My friend and his family also had a great and nice dog named Sport. He was a big German Shepherd who would playfully fight with my dog Bandit. It was all the type of rough housing that dogs who live a few houses away tend to do. Neither got hurt. Their tails wagged the whole time, and then they licked each other's faces and came back to play the next day. One day my friend and his family were all gone. 

My mom always regretted that they didn't give Sport to us to keep. We worried that he was abandoned and/or put down. We would have taken care of him. He was a good dog. I know that Bandit would not have minded--he was magnanimous and regal that way. 

Even in those seemingly race neutral moments, I also remember my parents saying that we as black folks should try to do right by each other. That even included our pets. 

This was not a claim that we should not do right by our white brothers and sisters in the human family. I think it was something more basic about imagined kinship, respectability, shared identity, and the power of those types of connections for black people, historically.

The language was never explicitly used in such a way at the time; but, now that I have such a vocabulary, it seems to make sense.

Looking back, I reason that like most children, my friend and I had internalized what our parents and role-models had taught us about what it meant to be black in America.

I know that I am not alone in having had similar conversations about race.

Were those of us who had such exchanges just noble fools? Or should our answer have been "hell yes" to the prospect of choosing to be white in America? Would the path be that much easier? 


Daddy Squeeze Me! said...

I did not like when the children on the Soledad special said, "I do not want to be dark black because it's ugly." That was an ouch for me because I am trying to figure out just how they come to form that. I mean I have a dark skinned young niece who has expressed some of those same feelings towards her lighter cousins. I really blame kids media such as Disney Channel and Nickelodeon for these shows with mostly young white starring actors and actresses looking overly made up and in all the latest styles. I think they form it from figuring that if none of the beautiful ones look like them, then they must some how be too ugly to have possess such things. Most of the children's shows are super duper white. There is usually a black kid every few shows, but he or she is typically sassy black girl or hippy hopper cool black boy that raps on the side. It's just shameful that there is hardly no escape for them.

nomad said...

It's a shame that it has to be that way but I don't think of any black that can and chooses to pass for white are cowards. They are pragmatic.

"Being "black" is a social, economic, political, and social liability in the United States." Never has the condition of blacks in America been explained more concisely. Who would choose to live with a liability if they don't have to?

The question of whether you would want to be black or white is like asking if you'd want to be you are someone else. It's not the white skin that black deniers want. The white skin is the symbol of what we all want. They have simply conflated the symbol with the thing that it represents. They think they want to be white. But they really don't. They want what white people have. The freedom to not be discriminated against for something as arbitrary as skin color. It is a completely meaningless valuation factor; and yet it is the supreme one in this society. It's like judging and choosing a car not on its actual performance capabilities. Rating them and pricing them according to their color scheme disregarding whether were Geos or Porsches.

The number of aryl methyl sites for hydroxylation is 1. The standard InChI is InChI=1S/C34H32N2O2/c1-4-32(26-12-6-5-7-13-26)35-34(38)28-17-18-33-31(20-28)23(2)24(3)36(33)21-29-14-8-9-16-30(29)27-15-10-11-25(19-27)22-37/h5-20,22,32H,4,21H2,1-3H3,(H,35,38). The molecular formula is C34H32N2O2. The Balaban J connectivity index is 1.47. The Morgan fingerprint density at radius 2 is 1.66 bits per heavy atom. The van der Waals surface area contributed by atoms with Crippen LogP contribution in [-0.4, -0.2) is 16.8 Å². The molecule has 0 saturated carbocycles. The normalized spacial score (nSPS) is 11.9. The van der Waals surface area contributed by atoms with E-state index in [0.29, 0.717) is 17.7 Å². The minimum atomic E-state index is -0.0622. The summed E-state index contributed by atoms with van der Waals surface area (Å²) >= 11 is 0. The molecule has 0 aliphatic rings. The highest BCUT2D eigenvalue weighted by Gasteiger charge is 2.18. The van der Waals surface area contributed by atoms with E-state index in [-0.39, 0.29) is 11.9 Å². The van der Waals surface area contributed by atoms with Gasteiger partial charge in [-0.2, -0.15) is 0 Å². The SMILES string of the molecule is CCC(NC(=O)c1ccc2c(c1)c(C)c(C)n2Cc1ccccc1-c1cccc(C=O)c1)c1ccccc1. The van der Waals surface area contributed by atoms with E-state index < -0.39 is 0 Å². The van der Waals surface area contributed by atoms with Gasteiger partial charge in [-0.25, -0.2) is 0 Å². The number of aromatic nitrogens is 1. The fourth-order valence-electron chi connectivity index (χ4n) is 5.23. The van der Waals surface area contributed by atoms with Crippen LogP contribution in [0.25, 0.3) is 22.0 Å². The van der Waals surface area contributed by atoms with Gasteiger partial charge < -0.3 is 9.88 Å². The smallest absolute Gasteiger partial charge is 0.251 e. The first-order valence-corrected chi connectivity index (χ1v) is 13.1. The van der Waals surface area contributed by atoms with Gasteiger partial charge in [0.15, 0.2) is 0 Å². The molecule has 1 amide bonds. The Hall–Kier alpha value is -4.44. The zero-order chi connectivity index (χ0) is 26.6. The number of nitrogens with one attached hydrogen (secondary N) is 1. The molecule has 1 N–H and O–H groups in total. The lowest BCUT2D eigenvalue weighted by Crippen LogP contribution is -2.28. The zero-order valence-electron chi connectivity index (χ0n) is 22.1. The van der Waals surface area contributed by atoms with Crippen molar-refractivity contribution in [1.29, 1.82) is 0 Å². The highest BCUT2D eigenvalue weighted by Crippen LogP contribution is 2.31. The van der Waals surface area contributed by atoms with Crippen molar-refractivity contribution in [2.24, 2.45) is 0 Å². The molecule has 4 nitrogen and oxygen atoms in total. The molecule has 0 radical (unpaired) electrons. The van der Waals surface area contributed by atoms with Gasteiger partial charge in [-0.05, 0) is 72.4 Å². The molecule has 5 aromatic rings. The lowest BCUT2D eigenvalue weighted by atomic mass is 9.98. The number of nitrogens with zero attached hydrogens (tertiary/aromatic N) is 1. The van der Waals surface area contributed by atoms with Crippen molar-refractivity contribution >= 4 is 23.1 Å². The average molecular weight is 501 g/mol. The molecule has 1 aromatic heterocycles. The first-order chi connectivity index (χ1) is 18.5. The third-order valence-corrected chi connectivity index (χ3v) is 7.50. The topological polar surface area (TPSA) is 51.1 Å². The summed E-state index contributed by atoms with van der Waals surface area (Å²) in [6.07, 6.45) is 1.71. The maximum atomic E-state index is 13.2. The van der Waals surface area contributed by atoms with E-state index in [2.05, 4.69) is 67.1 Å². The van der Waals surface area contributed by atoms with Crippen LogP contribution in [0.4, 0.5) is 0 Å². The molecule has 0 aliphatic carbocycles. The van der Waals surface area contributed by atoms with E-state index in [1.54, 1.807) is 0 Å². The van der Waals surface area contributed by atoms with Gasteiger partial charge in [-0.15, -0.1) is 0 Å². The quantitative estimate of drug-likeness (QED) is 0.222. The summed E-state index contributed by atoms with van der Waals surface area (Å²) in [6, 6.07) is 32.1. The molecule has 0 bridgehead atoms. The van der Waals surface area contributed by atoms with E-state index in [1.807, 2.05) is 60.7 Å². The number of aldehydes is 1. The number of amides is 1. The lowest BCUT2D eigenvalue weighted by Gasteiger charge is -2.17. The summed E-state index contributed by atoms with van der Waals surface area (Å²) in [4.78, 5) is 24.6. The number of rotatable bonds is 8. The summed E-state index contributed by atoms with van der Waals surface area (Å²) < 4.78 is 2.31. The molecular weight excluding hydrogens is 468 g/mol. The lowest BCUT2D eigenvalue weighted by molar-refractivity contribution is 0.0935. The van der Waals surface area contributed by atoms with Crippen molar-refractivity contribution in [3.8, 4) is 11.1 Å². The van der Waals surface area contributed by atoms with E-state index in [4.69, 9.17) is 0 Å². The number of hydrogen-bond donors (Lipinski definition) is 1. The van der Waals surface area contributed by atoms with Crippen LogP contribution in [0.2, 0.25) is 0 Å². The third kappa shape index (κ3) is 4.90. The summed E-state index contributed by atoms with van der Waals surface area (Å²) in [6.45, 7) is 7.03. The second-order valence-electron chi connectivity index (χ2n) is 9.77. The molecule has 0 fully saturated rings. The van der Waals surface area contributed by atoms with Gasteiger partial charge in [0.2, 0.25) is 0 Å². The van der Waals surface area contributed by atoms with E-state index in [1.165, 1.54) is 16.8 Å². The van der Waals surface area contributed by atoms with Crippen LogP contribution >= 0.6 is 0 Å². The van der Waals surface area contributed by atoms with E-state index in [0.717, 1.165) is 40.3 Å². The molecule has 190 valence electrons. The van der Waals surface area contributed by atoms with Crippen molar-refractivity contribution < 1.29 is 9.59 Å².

No, I could never say, I wanted to be white. Even if I was capable of passing (before the 20th C it would have been a different story). Too many familial and cultural connections. But it would be a pragmatic choice, not an act of cowardice. What I would say is I want what white people have. Freedom from discrimination against my paint job.

CNu said...

Looking back, I reason that like most children, my friend and I had internalized what our parents and role-models had taught us about what it meant to be black in America.

That first black speaker of the house must be from somewhere around Pike county Ohio...,

But seriously, I took the little boy to the barber shop on Saturday afternoon to get his head tightened up for the holiday season. He has his barber's phone number, and she treats him like a little king. Typically we go in so early in the morning that we never see anybody but his barber, but being that it was late in the day, the shop was full and Mme. Phyllis herself was holding court.

Barber shop conversation being what it is, the subject of Tyler Perry came up, specifically Tyler Perry as Alex Cross and Phyllis decided to put me on the spot by asking my opinion. I responded that I don't watch anything under the Tyler Perry imprimatur EVER - and that in my occasionally humble opinion, Tyler Perry sets black folk back about 100 years, so no Medea, no Alex Cross, no chitlin-circuit Tyler Perry anything - I'm not interested.

You'da thunk I had said Jesus was a mushroom.

Phyllis was genuinely upset with me, and said point blank, "you barely black anyway, so how you qualified to know" - to which the regal octogenarian woman in her chair getting her snow white afro shaped high and tight into a crown smiled at me broadly and winked.